Michigan Scrap Tire Program study finds opportunities in new markets, rubber asphalt
The program has partnered on a grant developed for the U.S. Department of Energy’s ReMade Institute, and written by Michigan Technological University, to use the existing supply of waste tire rubber asphalt to build roads.
LANSING, Mich. (WLUC) - Michigan is considered a national leader for how it handles scrap tires, from supporting rubber-modified asphalt (RMA) to a successful remediation program. And now, the 2020 Scrap Tire Market Development Study, funded by a fiscal year 2019 Scrap Tire Market Development Grant to Resource Recycling Systems (RRS) through the Michigan Department of Environment, Great Lakes, and Energy (EGLE), provides guidance on how the state can use these innovations and more to explore new markets.
The RRS study identified three parts to a market development strategy for the Michigan Scrap Tire Program:
- A scrap tire market study report
- Identifying best management practices for scrap tire recycling
- Producing a Midwest directory of scrap tire businesses
Nearly three decades ago, one billion tires littered communities across the United States, resulting in community blight, as well as tire fires and breeding grounds for mosquitos. Since then, regulation to drive enforcement, clean-up, funding and market development efforts have transformed the $1 billion tire reuse industry.
“In our state, 10 million tires are generated every year. That translates to one tire per person in Michigan,” said Kirsten Clemens, Scrap Tire Coordinator, Materials Management Division, (MMD) at EGLE. “Transforming scrap tires into an asphalt additive is a gamechanger in the recycling industry.”
As part of the study, RRS conducted more than 25 interviews with industry leaders in the scrap tire industry.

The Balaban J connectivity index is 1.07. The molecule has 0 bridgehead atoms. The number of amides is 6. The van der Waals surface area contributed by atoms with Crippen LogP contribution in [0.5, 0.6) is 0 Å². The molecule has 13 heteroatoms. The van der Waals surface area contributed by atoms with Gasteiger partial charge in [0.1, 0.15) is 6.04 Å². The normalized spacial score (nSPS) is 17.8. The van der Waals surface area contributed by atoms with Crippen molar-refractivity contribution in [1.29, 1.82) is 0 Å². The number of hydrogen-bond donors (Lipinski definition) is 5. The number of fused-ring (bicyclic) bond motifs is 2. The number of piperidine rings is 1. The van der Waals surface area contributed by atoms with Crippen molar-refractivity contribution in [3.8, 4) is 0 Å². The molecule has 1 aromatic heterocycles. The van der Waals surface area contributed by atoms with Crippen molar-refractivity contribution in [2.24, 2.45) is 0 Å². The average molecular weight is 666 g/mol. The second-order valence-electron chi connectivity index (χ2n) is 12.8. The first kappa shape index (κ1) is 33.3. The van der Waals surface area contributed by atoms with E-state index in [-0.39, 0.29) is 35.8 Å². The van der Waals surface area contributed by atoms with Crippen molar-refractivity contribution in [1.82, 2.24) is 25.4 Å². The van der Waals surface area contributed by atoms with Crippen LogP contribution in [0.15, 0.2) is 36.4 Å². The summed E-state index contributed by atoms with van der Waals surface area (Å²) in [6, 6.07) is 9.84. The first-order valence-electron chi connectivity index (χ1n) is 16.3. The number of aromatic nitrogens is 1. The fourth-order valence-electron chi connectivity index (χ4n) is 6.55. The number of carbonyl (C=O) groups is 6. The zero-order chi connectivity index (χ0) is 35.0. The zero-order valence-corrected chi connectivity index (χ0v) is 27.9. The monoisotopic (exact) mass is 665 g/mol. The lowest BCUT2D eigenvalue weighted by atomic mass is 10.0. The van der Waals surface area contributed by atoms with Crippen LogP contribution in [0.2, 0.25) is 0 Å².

Study findings indicate tire derived fuel markets are decreasing, and the state must look at new markets. To address this, RRS made nine recommendations, including increasing the use of rubber-modified asphalt and strengthening industry relationships to build a high-impact “circular tire economy collaborative.”
“Michigan is poised to transition the scrap tire industry from managing waste to creating economic value,” Clemens said.
The Michigan Scrap Tire Program continues to work on many market development ideas. It also has partnered on a grant developed for the U.S. Department of Energy’s ReMade Institute, and written by Michigan Technological University, to use the existing supply of waste tire rubber asphalt to build roads.
In addition to rubber-modified asphalt and rubberized chip seal, other ideas showing development potential include use of tire derived aggregate and porous pavement.
Since 2018, MMD has awarded scrap tire grants to 21 communities for projects, such as paving, scrap tire violation enforcement and equipment acquisition (e.g., tire shredders).
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